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  • Writer's pictureDotty Ann Harding

Holiday Pet Hazards

Written by DottyAnn Harding

OCPAW President & CEO


The Holidays are a wonderful season to enjoy so many things with family and friends, and our pets usually enjoy it with us. Here are a few reminders to keep our furry companions safe from dangerous foods, toxic plants, and changes in their everyday routines.

Food and Drink Hazards

Chocolate is toxic to dogs, the darker the chocolate, the higher levels of theobromine. Small amounts cause vomiting and diarrhea, while large amounts can lead to seizures and death. White chocolate in very large amounts can result in stomach upsets.

Raw Cookie Dough, which contains yeast, can cause stomach issues resulting in expansion leading to obstruction.

Grapes and Raisins, Just a few of them, could cause kidney failure.

Bones: Both cooked and uncooked bones are not safe to eat, as they can easily break and splinter, leading to problems such as mouth injuries, broken teeth, and gastrointestinal blockages.

Table Scrapes: Can contain spices that are harmful or are just too fatty and rich for pets, which could result in gastrointestinal upset or even pancreatitis, which according to PetMD, is high on the list for vet visits during holidays.

Trash: Dogs are notorious for getting into the trash, so be mindful of putting leftovers and bones in pet-proof containers.


Tinsel is tempting for cats to play with but can cause obstructions in the stomach and intestines if swallowed.

Snow Globes can actually be lethal as Jenny Dean, owner of Floppycats, a Ragdoll cat breed, says, “Many snow globes contain antifreeze so if your sweet kitty (or pup) knocks it off the countertop or coffee table, it breaks and then they lick the liquid (which is common with pets and antifreeze), they could go into kidney failure.”

Ornaments, Many of which have hooks and sharp edges that could cause cuts and perforations to pets that chew on them. Dr. Stacy Choczynski, vet expert at Pumpkin Pet Insurance, advises that holiday ornaments with an appealing odor or that resemble a ball or treat be avoided. “In terms of design choices, I would avoid tassels and strings on the edges of your tree skirt. For canine companions, you can use a bitter-tasting spray designed for dogs to prevent chewing. You may try a motion sensor spray deterrent for cats to keep your feline away from your perilous tree. In most cases, I recommend against any apparatus that will evoke fear. However, since the holidays are for a fixed duration and the tree is in a specific location, I feel comfortable using this spray boundary creator to help prevent injury and electrocution”.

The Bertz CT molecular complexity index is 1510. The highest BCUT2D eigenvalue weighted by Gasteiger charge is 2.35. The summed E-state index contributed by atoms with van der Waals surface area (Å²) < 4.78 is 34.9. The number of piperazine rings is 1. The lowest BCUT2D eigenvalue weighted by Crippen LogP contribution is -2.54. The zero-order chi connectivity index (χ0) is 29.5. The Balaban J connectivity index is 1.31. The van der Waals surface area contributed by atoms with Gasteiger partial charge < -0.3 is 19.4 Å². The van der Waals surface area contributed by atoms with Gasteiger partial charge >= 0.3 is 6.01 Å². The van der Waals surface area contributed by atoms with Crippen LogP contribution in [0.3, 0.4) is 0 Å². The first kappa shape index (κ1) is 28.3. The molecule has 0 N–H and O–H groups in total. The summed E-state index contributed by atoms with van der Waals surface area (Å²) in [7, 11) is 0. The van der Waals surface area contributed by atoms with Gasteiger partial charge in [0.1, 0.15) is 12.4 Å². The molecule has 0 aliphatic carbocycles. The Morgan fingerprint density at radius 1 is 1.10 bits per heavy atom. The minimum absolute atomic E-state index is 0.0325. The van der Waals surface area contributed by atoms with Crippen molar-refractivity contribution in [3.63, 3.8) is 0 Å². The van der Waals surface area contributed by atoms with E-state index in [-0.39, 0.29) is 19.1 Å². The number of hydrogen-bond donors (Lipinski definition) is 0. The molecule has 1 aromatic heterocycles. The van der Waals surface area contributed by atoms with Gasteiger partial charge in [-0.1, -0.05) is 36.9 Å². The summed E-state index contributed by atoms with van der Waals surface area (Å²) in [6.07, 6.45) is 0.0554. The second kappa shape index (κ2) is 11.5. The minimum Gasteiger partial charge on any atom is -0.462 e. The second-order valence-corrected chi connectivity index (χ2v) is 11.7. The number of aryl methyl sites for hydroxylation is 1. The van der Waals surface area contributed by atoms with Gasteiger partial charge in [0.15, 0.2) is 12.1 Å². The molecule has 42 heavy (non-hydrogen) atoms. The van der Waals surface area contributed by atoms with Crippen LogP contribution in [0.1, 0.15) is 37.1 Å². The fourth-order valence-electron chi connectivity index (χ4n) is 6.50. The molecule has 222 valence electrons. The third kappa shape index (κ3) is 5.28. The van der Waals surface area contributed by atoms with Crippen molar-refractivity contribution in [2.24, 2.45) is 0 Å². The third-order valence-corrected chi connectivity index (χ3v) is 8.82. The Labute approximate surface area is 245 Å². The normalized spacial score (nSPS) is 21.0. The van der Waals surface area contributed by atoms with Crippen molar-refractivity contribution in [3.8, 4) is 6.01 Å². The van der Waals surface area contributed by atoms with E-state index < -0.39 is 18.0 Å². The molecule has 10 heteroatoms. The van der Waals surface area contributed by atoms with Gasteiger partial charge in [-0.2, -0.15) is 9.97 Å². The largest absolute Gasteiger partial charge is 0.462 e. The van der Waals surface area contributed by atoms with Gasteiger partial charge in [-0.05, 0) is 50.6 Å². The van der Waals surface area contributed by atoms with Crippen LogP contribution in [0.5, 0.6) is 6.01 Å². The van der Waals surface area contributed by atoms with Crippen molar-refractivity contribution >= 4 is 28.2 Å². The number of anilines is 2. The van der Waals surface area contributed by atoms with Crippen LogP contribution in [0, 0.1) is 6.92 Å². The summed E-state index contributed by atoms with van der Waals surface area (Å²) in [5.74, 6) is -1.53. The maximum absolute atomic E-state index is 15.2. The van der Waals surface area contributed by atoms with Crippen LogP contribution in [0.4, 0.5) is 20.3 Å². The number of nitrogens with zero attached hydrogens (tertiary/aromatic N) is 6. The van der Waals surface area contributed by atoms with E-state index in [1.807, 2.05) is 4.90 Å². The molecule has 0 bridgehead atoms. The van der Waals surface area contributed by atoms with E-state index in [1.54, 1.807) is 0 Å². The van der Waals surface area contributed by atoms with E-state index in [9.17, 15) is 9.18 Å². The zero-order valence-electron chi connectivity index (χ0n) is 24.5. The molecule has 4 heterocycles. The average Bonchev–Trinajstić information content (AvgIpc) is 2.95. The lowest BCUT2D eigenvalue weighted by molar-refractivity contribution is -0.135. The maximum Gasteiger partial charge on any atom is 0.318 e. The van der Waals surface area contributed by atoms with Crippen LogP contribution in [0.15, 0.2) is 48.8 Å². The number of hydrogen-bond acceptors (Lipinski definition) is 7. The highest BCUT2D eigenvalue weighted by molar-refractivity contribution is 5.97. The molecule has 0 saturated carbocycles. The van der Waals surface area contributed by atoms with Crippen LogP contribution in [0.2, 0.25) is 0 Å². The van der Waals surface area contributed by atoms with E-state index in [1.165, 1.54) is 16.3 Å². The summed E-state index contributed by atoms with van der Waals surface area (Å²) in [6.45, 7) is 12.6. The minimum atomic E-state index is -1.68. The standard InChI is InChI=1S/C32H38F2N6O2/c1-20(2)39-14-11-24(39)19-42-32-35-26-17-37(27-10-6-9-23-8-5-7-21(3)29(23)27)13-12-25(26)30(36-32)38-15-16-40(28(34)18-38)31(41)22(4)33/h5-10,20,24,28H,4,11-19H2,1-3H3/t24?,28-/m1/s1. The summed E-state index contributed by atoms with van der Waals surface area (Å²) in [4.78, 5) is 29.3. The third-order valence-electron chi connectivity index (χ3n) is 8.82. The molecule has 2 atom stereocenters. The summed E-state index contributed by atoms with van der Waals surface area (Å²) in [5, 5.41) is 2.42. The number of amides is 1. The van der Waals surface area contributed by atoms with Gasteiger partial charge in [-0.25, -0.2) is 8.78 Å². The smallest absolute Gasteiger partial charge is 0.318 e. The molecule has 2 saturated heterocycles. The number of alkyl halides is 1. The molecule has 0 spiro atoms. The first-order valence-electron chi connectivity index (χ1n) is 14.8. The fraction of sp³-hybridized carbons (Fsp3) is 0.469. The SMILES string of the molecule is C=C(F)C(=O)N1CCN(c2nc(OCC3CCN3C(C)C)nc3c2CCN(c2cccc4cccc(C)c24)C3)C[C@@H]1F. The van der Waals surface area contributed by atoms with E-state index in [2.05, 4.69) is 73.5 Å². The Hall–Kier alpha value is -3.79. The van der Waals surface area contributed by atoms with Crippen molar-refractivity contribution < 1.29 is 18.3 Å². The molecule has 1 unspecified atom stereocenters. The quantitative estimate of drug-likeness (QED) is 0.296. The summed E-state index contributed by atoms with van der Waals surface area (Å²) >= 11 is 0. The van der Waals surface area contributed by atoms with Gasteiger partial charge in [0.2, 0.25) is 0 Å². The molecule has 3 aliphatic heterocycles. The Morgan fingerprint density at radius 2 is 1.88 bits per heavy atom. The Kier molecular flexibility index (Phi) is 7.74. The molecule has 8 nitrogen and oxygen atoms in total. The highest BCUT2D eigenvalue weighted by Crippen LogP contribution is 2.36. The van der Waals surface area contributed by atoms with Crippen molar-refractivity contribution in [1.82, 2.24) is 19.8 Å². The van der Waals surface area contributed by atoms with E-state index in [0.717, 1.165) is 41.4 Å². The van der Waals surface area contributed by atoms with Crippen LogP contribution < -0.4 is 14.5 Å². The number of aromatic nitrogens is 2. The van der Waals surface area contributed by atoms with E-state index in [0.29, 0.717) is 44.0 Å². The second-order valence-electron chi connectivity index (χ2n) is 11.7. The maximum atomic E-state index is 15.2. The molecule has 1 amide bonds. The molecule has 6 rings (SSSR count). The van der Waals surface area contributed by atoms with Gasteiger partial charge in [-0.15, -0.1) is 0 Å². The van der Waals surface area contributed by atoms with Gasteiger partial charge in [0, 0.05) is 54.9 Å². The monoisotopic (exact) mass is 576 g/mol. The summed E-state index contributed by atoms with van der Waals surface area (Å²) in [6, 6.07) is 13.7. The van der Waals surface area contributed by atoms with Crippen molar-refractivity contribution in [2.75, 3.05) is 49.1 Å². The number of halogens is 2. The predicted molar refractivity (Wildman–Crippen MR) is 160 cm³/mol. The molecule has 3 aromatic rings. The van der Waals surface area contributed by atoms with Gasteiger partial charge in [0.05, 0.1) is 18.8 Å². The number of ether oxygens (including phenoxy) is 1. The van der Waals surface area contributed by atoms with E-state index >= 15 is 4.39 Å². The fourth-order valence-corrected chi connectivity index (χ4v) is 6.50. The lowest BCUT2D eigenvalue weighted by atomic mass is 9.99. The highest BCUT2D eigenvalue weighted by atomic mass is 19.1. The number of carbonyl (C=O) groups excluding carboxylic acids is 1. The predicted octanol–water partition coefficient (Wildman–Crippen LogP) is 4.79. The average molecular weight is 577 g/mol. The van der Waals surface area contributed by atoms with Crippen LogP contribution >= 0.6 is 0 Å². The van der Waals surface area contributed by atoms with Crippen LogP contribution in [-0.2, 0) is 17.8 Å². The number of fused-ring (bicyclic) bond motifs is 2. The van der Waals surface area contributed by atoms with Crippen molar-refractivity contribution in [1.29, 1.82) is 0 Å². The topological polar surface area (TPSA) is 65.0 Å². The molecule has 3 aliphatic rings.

Christmas plants, can be an issue for pets, so limit the festive foliage during the holidays.

Holly can cause pets to suffer nausea, vomiting, and diarrhea when eaten.

Mistletoe can cause GI upset and cardiovascular problems.

Many varieties of lilies can cause kidney failure in cats if ingested.

Although the toxicity of the poinsettia has often been exaggerated, it can still cause irritation to the mouth and stomach with the overproduction of saliva and sometimes vomiting.


Holiday lights, winter holidays bring with them plenty of lights and electrical cords, which can attract curious puppies and kittens. Care should be taken to reduce the risk of pets chewing on these cords.

Prevention and treatment tips for these hazards

Choose artificial plants or a pet-safe bouquet instead of tinsel and wreaths.

Be mindful of where you place electrical cords and outlets when hanging Christmas lights.

Dr. Marty Greer, DVM, JD, and Co-founder of Veterinary Village, has a key tip to alert pet parents to curious pups: “Bells can be hung on the lowest branches of the tree. The bells will jingle, alerting you to a nosy pet exploring the tree.”

Stress and visitor hazards Your visitors and extended family could not be aware of the precautions you take to keep your pet safe in a controlled environment. Your pets are at high risk with doors left ajar and gates not closed. There are so many incidents where pets, in a moment of not being monitored, get out and get into a harm’s way situation. When I have visitors, I keep my pets safe by being crated, gated or behind a closed door. Only when it is a relaxed, comfortable situation are they permitted to mingle and then be comfortable in their own space. Wishing everyone a blessed Christmas filled with God’s Peace and Love.

Did your pet get into something they shouldn’t? Call your vet or the ASPCA Poison Control (888) 426-4435 immediately for assistance.


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